Greece’s Alexis Tsipras and Euclid Tsakalotos, Athens, May 6, 2016
Greek Prime Minister Alexis Tsipras (left) speaks with Finance Minister Euclid Tsakalotos before a ruling Syriza party parliamentary group session in Athens, Greece, May 6, 2016. Reuters/Alkis Konstantinidis

Greece is applying reforms to meet bailout pledges, but extra contingency measures demanded by the International Monetary Fund (IMF) are impossible to legislate, the country’s finance minister said in a leaked letter to eurozone finance ministers before a Eurogroup gathering Monday. The eurozone’s 19 finance ministers will meet in Brussels to discuss Greece’s reform program and a new set of contingency measures that Athens has been asked to adopt to ensure it can achieve agreed fiscal targets in 2018.

A successful conclusion of the bailout review would unlock bailout funds under a financial aid program, agreed by Greece and eurozone countries in July, and pave the way for debt relief talks.

While Greece’s leftist-led government has mostly reached agreement with its official lenders on a 5.4 billion euro ($6.2 billion) package of measures to hit a 3.5 percent primary budget surplus target in 2018, the IMF believes this will be tough to achieve. The fund says the package would suffice in the event the 2018 primary surplus target is cut to 1.5 percent, but that extra savings are needed to attain the 3.5 percent target, pushing for contingency measures worth 3.6 billion euros.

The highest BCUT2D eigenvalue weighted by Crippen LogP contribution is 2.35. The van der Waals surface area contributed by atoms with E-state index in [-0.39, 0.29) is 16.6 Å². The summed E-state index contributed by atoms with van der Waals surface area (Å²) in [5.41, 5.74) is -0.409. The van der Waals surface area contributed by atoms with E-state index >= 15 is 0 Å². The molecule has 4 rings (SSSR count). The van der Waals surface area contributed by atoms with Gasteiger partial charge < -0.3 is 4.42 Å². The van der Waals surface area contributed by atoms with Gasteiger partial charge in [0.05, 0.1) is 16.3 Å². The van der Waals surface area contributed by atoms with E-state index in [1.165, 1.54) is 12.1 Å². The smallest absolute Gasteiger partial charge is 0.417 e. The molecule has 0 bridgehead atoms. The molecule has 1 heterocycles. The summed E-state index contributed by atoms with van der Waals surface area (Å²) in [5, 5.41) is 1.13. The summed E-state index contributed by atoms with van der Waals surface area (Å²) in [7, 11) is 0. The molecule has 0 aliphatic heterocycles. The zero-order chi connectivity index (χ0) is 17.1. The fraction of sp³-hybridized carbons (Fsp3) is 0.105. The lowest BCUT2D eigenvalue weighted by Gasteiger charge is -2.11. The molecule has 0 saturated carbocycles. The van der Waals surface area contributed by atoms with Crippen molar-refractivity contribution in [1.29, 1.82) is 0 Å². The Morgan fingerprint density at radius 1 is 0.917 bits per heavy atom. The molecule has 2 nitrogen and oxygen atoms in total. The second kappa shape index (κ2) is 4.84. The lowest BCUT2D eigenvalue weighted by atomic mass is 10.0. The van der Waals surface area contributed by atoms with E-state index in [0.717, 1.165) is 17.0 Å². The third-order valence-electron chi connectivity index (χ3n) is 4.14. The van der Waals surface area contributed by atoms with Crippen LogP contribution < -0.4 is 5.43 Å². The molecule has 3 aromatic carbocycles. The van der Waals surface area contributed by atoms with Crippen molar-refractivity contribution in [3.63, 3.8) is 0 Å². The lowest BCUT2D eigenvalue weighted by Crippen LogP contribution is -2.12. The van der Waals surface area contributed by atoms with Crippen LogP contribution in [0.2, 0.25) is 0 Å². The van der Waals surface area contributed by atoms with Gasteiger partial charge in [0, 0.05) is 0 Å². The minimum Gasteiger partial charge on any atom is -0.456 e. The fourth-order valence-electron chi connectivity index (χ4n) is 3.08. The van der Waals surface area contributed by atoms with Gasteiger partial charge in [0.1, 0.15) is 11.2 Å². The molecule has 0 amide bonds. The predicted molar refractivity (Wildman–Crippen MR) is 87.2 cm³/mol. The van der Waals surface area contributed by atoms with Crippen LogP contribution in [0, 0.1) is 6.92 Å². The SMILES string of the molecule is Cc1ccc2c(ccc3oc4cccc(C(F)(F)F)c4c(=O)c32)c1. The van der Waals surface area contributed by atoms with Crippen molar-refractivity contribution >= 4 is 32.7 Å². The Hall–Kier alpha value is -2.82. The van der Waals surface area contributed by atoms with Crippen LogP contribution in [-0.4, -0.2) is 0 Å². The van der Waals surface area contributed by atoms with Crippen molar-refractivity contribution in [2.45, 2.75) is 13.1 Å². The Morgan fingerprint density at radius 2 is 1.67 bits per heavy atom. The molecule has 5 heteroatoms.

“Any package above 5.4 billion euros is doomed to be seen by Greek citizens and financial analysts ... as socially and economically counterproductive,” Finance Minister Euclid Tsakalotos said in the letter. “There is no way such a package can be passed by the current government, or by any democratic government that I can imagine.”

The finance ministry had no comment.

Tsakalotos said the 2-percentage-point difference on the primary surplus target was very large, rendering the IMF’s demands for contingency measures of 2.0 percent of gross domestic product “quite problematic.” Noting there is no constitutional way to pass contingency measures in Greece, he said the government would have to legislate steps and promise to annul them in the event they proved unnecessary.

“Can you imagine going to parliament and, instead of an expected package of 5.4 billion euros, [try to pass] one of 9.0 billion euros?” Tsakalotos asked in the letter.

Instead, Athens has offered an automatic mechanism of spending cuts across ministries should the 2018 target begin looking unattainable, to ensure it will be able to meet the agreed fiscal goal set for 2018. “I believe that such a mechanism, coupled with the reforms package, is more than adequate to close the first bailout review,” Tsakalotos said.